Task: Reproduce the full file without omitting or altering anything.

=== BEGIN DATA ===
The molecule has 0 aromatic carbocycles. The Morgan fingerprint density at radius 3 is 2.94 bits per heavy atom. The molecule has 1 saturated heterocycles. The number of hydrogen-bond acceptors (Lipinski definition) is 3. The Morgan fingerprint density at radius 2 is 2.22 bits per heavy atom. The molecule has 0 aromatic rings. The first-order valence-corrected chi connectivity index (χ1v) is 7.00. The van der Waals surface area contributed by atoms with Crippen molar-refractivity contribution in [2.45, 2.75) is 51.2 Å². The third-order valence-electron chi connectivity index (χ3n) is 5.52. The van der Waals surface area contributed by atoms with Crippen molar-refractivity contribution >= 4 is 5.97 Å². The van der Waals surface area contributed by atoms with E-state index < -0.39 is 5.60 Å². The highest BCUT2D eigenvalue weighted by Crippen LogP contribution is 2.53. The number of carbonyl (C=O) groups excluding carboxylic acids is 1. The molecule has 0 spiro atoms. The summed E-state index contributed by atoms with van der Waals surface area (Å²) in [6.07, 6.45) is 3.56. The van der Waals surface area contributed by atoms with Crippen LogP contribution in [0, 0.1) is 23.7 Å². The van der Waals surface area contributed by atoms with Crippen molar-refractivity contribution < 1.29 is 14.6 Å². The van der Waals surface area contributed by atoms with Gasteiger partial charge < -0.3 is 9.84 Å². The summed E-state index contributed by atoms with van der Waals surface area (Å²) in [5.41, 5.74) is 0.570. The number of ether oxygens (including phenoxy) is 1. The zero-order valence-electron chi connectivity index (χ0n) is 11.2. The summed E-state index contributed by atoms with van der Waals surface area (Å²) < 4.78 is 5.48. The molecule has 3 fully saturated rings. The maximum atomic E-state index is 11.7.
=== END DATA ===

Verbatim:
The molecule has 0 aromatic carbocycles. The Morgan fingerprint density at radius 3 is 2.94 bits per heavy atom. The molecule has 1 saturated heterocycles. The number of hydrogen-bond acceptors (Lipinski definition) is 3. The Morgan fingerprint density at radius 2 is 2.22 bits per heavy atom. The molecule has 0 aromatic rings. The first-order valence-corrected chi connectivity index (χ1v) is 7.00. The van der Waals surface area contributed by atoms with Crippen molar-refractivity contribution in [2.45, 2.75) is 51.2 Å². The third-order valence-electron chi connectivity index (χ3n) is 5.52. The van der Waals surface area contributed by atoms with Crippen molar-refractivity contribution >= 4 is 5.97 Å². The van der Waals surface area contributed by atoms with E-state index < -0.39 is 5.60 Å². The highest BCUT2D eigenvalue weighted by Crippen LogP contribution is 2.53. The number of carbonyl (C=O) groups excluding carboxylic acids is 1. The molecule has 0 spiro atoms. The summed E-state index contributed by atoms with van der Waals surface area (Å²) in [6.07, 6.45) is 3.56. The van der Waals surface area contributed by atoms with Crippen LogP contribution in [0, 0.1) is 23.7 Å². The van der Waals surface area contributed by atoms with Crippen molar-refractivity contribution < 1.29 is 14.6 Å². The van der Waals surface area contributed by atoms with Gasteiger partial charge < -0.3 is 9.84 Å². The summed E-state index contributed by atoms with van der Waals surface area (Å²) in [5.41, 5.74) is 0.570. The number of ether oxygens (including phenoxy) is 1. The zero-order valence-electron chi connectivity index (χ0n) is 11.2. The summed E-state index contributed by atoms with van der Waals surface area (Å²) < 4.78 is 5.48. The molecule has 3 fully saturated rings. The maximum atomic E-state index is 11.7.